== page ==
1 Chan 2006

EAST 4507 Candidate nr. 4704

Putting it whole in perspective protests and social unrest as a driving force

The 2008 labour contract reform can be seen as a product of the 'second reform era' commencing from 1992. The first era, dating from 1978 onwards, inspired new ideas and hope while the second saw greater social divisions, the dissolution of dreams and the need to confront the problems of ordinary people rather than the grand scheme. From this angle, the law with which this paper is concerned emerges as a pertinent attempt to address some of China's biting labour force issues brought about by an increasing market prerogative that has pressured both state- based and private enterprises to reduce employee numbers and increase efficiency.2 Since 1990s, the frequency and the magnitude of social unrest and protests have increased rapidly. Where the number of protests reported by the Ministry of Public Security was 8700 in 1993, the number rose up to 74 000 in 2004.3 The Labour Law of 1994 was the first attempt to establish a relatively sound basis for the development of labour relations suitable for a market economy without democratization.4 But the years have shown that the labour regime established by the Labour Law was not easily enforceable, mainly because of the employers reluctance to sign labour contracts and the laws vague and lenient formulations, which in its turn contributed to the poor enforcement. This problem was by far mostly present among the migrant workers, which constitutes the biggest bulk of Chinese work force. As a result, conflicts between labour and capital have been increasing. Official statistics show that the number of labour dispute cases increased from 19,098 in 1994 to 226,000 in 2003, and the number of workers involved increased from 77,794 to 800,000 during the same period.5 Violent confrontations or attacks on government property have grown at the fastest rate. Central authorities had no other choice than try to appease the workers. Their rights came finally up on the agenda. The workers and especially migrant workers situation in China was (and still is) indeed in dire. According to the general report (zongbao) on the matter, in 2004, only 12.5% of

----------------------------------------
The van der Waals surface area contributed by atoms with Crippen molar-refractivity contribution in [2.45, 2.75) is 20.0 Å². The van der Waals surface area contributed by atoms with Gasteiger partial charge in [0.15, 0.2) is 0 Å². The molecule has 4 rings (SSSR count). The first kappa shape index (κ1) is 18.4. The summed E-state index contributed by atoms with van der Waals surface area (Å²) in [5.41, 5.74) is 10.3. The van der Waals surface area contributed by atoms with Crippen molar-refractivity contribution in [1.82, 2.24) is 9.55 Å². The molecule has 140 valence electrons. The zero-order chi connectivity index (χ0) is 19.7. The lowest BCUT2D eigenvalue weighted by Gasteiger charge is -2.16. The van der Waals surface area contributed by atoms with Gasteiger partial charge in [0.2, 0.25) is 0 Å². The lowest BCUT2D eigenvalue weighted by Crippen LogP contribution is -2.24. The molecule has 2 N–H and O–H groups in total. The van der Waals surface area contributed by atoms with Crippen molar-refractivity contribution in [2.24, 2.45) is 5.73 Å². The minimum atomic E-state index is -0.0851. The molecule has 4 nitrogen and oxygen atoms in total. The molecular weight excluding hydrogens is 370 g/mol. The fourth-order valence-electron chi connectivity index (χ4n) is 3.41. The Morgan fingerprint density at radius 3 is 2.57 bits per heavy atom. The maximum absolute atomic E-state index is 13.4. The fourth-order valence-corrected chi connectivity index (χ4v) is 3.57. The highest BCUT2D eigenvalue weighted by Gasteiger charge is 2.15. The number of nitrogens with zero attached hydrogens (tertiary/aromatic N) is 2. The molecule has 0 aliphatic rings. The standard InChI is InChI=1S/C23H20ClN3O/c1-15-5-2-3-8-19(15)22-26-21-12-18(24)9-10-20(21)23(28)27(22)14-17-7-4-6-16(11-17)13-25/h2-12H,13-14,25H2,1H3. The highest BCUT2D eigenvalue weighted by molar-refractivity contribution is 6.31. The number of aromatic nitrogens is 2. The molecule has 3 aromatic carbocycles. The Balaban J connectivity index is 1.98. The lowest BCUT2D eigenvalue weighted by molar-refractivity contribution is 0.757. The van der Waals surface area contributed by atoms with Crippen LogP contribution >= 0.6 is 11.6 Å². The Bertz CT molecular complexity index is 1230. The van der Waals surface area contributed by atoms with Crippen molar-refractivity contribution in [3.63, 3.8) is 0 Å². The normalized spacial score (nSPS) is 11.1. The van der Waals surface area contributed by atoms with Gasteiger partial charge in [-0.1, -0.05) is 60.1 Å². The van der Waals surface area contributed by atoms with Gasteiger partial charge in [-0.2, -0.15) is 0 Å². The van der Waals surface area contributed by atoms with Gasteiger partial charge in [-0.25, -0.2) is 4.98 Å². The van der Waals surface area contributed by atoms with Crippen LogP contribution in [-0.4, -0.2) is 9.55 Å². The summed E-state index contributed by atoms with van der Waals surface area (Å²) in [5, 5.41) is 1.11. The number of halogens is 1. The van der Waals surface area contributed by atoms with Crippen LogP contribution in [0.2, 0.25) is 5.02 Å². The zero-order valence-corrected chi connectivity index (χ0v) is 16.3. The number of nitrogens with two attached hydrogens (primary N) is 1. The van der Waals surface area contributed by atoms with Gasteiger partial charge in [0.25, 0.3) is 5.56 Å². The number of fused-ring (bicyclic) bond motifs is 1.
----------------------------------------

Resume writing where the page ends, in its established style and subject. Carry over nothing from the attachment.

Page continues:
2 Mitchell 2008: 2 4 Ngok 2008: 53 5 ibid.: 54 3 Selden & Perry 2010: 26